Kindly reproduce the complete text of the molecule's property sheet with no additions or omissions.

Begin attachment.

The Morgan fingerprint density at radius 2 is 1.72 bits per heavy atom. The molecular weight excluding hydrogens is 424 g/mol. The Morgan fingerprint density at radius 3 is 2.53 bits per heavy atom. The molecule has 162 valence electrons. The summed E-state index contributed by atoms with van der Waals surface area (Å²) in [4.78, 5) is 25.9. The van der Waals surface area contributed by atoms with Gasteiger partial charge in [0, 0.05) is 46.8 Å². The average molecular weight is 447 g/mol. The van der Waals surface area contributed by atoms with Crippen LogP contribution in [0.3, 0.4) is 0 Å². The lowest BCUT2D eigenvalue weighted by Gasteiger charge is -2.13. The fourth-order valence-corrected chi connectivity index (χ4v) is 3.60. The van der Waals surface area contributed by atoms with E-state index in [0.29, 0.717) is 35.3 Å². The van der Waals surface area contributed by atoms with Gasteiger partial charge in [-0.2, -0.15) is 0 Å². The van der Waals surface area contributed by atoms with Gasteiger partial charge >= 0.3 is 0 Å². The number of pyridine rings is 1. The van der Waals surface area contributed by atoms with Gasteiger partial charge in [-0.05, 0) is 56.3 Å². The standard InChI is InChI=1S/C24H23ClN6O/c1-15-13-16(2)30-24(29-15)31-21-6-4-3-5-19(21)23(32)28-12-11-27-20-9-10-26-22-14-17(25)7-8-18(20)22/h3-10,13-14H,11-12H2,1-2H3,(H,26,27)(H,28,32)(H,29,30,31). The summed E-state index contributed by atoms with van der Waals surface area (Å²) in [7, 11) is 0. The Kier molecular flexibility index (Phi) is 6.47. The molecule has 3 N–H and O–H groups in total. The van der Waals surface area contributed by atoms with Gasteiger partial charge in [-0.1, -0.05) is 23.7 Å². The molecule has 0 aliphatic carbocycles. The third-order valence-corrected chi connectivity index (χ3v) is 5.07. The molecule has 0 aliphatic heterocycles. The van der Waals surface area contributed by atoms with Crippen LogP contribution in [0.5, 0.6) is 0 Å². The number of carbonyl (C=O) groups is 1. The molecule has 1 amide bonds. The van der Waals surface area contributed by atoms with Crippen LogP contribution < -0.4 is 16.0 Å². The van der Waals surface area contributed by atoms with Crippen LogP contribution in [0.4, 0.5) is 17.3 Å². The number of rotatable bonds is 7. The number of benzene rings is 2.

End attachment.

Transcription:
The Morgan fingerprint density at radius 2 is 1.72 bits per heavy atom. The molecular weight excluding hydrogens is 424 g/mol. The Morgan fingerprint density at radius 3 is 2.53 bits per heavy atom. The molecule has 162 valence electrons. The summed E-state index contributed by atoms with van der Waals surface area (Å²) in [4.78, 5) is 25.9. The van der Waals surface area contributed by atoms with Gasteiger partial charge in [0, 0.05) is 46.8 Å². The average molecular weight is 447 g/mol. The van der Waals surface area contributed by atoms with Crippen LogP contribution in [0.3, 0.4) is 0 Å². The lowest BCUT2D eigenvalue weighted by Gasteiger charge is -2.13. The fourth-order valence-corrected chi connectivity index (χ4v) is 3.60. The van der Waals surface area contributed by atoms with E-state index in [0.29, 0.717) is 35.3 Å². The van der Waals surface area contributed by atoms with Gasteiger partial charge in [-0.2, -0.15) is 0 Å². The van der Waals surface area contributed by atoms with Gasteiger partial charge >= 0.3 is 0 Å². The number of pyridine rings is 1. The van der Waals surface area contributed by atoms with Gasteiger partial charge in [-0.05, 0) is 56.3 Å². The standard InChI is InChI=1S/C24H23ClN6O/c1-15-13-16(2)30-24(29-15)31-21-6-4-3-5-19(21)23(32)28-12-11-27-20-9-10-26-22-14-17(25)7-8-18(20)22/h3-10,13-14H,11-12H2,1-2H3,(H,26,27)(H,28,32)(H,29,30,31). The summed E-state index contributed by atoms with van der Waals surface area (Å²) in [7, 11) is 0. The Kier molecular flexibility index (Phi) is 6.47. The molecule has 3 N–H and O–H groups in total. The van der Waals surface area contributed by atoms with Gasteiger partial charge in [-0.1, -0.05) is 23.7 Å². The molecule has 0 aliphatic carbocycles. The third-order valence-corrected chi connectivity index (χ3v) is 5.07. The molecule has 0 aliphatic heterocycles. The van der Waals surface area contributed by atoms with Crippen LogP contribution in [0.5, 0.6) is 0 Å². The number of carbonyl (C=O) groups is 1. The molecule has 1 amide bonds. The van der Waals surface area contributed by atoms with Crippen LogP contribution < -0.4 is 16.0 Å². The van der Waals surface area contributed by atoms with Crippen LogP contribution in [0.4, 0.5) is 17.3 Å². The number of rotatable bonds is 7. The number of benzene rings is 2.